Guest Author - Susan Taylor
There are two main growth types in orchids sympodial (multiple stem) and the monopodial (single stem). In order to grow orchids successfully, it’s important to understand each type of growth so that you can treat them correctly.
The first growth type is sympodial. This growth type is more common among orchids. Most sympodial orchids have pseudobulbs which function as storage reservoirs for food and water. The plant will hold pseudobulbs vertically and send out new growth horizontally between the pseudobulbs. They function very much like rhizomes on terrestrial plants. Many times more than one growth at a time will be present.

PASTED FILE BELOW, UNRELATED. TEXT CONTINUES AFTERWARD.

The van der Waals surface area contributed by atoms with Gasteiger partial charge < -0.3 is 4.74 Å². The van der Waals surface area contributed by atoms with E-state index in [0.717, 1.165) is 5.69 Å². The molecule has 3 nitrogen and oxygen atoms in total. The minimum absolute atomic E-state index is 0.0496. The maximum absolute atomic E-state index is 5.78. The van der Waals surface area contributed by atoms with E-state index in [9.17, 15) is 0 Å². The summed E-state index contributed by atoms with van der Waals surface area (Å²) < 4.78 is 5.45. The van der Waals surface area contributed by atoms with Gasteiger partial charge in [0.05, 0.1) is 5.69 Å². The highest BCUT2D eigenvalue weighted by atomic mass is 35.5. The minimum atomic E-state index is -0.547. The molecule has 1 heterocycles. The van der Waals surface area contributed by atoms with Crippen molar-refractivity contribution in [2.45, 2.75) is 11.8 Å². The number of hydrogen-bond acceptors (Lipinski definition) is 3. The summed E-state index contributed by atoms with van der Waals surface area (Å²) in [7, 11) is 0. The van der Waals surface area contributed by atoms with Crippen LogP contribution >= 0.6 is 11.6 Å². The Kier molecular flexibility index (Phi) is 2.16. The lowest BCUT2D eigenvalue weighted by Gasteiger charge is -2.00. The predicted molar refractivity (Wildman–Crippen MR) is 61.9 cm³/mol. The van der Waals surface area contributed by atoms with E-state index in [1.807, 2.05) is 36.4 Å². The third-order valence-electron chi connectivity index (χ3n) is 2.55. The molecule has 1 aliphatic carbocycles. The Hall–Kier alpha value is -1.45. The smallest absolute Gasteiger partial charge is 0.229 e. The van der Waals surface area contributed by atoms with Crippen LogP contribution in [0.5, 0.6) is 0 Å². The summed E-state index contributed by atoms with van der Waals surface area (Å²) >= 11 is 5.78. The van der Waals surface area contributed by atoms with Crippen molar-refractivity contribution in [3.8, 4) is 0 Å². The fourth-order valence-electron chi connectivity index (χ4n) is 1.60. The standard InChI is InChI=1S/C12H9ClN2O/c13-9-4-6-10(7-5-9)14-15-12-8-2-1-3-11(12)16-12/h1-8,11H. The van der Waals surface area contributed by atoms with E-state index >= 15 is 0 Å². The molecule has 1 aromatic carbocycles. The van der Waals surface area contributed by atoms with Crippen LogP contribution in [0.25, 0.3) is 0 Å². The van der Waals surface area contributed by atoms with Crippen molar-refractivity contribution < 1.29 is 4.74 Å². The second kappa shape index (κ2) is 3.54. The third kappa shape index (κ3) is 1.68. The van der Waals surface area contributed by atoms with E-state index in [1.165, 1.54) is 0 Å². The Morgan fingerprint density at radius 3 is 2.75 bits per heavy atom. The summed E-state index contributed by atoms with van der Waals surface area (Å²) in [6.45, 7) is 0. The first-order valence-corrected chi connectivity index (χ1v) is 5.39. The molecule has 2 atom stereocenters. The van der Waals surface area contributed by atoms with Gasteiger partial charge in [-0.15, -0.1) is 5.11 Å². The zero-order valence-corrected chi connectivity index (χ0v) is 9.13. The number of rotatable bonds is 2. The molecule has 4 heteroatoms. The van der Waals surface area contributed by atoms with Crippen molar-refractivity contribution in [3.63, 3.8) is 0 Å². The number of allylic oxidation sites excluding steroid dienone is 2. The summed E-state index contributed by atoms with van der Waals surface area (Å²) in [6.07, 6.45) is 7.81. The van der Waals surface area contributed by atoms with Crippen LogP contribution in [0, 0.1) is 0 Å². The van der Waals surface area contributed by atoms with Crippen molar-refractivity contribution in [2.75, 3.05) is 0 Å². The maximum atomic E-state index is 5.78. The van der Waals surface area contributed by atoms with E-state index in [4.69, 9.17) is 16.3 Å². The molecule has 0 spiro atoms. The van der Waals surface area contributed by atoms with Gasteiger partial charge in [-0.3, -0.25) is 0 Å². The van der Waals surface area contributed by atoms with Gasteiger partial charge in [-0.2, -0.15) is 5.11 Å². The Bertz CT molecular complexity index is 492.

The growth begins at the base of the pseudobulb and is called a “lead.” Both the shoot and roots will grow from this lead. Leaves can last for several years and provide nourishment to the plant until they turn brown and die. Even without a leaf, the pseudobulb will continue to support the plant.
Examples of sympodial orchids are Cattleya, Paphiopedilum, Oncidium, and Dendrobium.
The second growth type is monopodial. In this type of growth pattern there is one main stem which grows indefinitely from the center of the plant. Normally, the stem grows straight up and aerial roots sprout from where the stem and leaves meet. The plant will lose its leaves from the ground up, continually growing new leaves from the tip and making new roots along the stem.
Examples of monopodial orchids are Phalaenopsis and Vanda. The foliage is generally thick and leathery and grows alternately on the stem. Inflorescences rise from the stem at the base in the case of Phalaenopsis or from between leaves in the case of Vanda.